Later, when they switch to a 4-4-2, Johnson and Chandler are still on the wings. And Bradley and Jones still have to run A LOT. The two things that fundamentally changed? The U.S. suddenly presses higher up the field and therefore the pressure on Mexico is better. This results in more U.S. possession and more mistakes in the Mexican half. The other change? No one expects Chandler and Johnson to run up and down the field on gut busting runs, while simultaneously getting back. Instead, Chandler sits into his role on the defense and Johnson isn’t exposed when he fails to get back quickly from a forward position.

It’s worth noting here that, from a larger perspective, the combination of Geoff Cameron’s injury and the U.S.’s lack of true quality depth on the defensive wings had to have played some role in Klinsmann’s election to go with a back three. And if you think of it from that viewpoint, it isn’t illogical. The centerback choices were, at least from a theoretical perspective, reasonable. Brooks is an extremely talented young player who will likely lead the backline for years and both Besler and Gonzalez have previously shined versus Mexico. Letting Johnson play in the midfield, his preferred role, isn’t that controversial. And if the happy benefit is getting Pulisic into a central role, also all for the better.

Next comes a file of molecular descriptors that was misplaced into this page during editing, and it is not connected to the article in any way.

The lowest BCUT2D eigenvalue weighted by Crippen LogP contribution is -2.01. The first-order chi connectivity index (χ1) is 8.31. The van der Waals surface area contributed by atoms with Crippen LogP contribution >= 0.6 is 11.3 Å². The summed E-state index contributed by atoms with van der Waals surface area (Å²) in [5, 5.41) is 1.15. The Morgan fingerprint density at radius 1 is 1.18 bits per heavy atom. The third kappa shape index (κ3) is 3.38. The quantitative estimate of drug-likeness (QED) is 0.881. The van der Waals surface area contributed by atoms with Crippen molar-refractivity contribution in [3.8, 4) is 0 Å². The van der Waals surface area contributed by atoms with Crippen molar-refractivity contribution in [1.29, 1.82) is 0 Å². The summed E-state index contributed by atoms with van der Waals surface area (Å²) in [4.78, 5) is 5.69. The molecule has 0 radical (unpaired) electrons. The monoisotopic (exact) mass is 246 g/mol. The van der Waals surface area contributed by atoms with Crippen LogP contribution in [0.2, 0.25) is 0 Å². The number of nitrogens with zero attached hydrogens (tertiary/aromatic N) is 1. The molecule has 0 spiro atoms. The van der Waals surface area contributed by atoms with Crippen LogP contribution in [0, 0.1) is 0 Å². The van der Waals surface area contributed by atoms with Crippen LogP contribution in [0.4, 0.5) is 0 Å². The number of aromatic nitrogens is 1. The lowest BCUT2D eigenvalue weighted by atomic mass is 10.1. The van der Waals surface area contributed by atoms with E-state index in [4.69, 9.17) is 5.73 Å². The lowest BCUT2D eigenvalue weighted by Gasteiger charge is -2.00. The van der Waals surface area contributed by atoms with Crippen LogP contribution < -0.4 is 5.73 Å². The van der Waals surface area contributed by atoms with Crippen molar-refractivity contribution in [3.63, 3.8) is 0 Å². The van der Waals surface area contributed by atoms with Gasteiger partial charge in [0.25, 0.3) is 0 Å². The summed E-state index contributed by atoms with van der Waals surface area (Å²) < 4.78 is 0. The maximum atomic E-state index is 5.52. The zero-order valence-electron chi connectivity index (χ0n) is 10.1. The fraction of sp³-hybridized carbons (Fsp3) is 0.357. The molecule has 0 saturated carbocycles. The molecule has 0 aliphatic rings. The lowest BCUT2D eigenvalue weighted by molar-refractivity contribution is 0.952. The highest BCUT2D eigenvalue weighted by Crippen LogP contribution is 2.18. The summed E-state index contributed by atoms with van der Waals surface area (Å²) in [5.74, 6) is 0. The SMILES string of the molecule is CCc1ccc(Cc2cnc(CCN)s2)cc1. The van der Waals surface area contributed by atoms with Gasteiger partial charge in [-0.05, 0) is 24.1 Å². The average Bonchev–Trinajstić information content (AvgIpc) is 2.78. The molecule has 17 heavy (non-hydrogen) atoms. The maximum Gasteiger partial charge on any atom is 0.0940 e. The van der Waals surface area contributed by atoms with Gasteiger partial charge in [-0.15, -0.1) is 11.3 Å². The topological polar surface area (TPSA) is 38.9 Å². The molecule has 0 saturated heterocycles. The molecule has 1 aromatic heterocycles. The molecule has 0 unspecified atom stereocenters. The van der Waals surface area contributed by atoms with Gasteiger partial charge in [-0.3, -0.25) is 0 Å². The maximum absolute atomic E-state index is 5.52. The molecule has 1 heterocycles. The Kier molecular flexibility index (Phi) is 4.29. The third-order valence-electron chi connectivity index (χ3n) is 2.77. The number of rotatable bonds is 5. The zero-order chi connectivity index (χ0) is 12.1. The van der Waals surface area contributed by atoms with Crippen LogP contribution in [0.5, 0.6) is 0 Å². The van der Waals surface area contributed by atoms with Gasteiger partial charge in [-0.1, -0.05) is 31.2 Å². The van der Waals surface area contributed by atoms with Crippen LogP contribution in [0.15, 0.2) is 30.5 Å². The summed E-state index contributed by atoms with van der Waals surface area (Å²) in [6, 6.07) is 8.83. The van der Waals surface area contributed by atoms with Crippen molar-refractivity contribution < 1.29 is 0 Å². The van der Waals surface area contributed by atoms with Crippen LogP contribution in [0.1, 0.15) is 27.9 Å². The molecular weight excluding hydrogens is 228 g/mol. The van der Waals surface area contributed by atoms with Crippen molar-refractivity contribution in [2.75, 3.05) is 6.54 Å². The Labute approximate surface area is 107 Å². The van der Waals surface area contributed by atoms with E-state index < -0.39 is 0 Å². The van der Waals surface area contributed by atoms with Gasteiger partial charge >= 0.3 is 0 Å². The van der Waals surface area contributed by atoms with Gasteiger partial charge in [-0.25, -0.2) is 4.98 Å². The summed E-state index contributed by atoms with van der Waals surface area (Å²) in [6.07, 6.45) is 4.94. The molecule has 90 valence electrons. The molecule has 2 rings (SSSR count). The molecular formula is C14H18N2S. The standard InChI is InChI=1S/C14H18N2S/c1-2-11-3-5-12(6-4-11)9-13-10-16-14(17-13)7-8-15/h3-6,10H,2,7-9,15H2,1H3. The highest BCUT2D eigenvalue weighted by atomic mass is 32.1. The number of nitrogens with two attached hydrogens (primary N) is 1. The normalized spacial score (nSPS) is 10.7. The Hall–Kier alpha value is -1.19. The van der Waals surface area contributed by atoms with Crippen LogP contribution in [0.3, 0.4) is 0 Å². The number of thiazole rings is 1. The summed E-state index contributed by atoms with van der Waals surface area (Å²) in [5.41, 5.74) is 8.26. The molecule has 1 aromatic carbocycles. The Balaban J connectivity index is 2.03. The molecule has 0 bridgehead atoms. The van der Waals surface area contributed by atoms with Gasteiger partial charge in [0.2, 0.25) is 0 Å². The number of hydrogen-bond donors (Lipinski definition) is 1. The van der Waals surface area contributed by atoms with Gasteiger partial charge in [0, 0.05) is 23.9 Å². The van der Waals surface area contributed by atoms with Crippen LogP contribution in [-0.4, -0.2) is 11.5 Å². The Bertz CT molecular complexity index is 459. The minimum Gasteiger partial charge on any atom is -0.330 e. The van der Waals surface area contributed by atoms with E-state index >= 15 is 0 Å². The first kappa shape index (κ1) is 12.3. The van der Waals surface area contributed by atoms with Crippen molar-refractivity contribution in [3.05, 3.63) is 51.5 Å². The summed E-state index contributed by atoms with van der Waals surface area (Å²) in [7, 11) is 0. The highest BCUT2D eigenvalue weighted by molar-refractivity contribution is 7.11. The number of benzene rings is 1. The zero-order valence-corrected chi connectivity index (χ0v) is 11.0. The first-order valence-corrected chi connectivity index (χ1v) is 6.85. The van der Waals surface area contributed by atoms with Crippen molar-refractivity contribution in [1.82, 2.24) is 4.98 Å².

That being said, can you take issue with the fact that the Klinsmann sent the USMNT out in a new formation that had been barely used in real games? Absolutely. The slow rotations were at least partly a result of unfamiliarity with the system. But, the lineup was not the total disaster it was made out to be and did not result in such a great imbalance of play. Pulisic clearly has a future in that central role and more practice with a back three may actually suit the personnel that we have. Rather, the team was sloppy early and while the switch helped them be more comfortable, they also had just finally settled into the game.

To me the greater issue throughout Klinsmann’s tenure has always been the personnel choices. In my preview I said Klinsmann should deploy in a 4-4-2, with Sacha Kljestan in a central role and Alejandro Bedoya on one of the wings. In addition, I pushed for DeAndre Yedlin at right back. Those same players could have fit into a 3-5-2 (or whatever you want to call it) with better results. By having Yedlin on the right, you add much greater pace than Chandler provides and a sort of perfect role for Yedlin who is something of a right back/right midfield tweener anyway. As for the midfield, Bradley and Jones have been notoriously difficult to pair and swapping in Kljestan would have created a better partnership for Bradley, as well as an adept passer.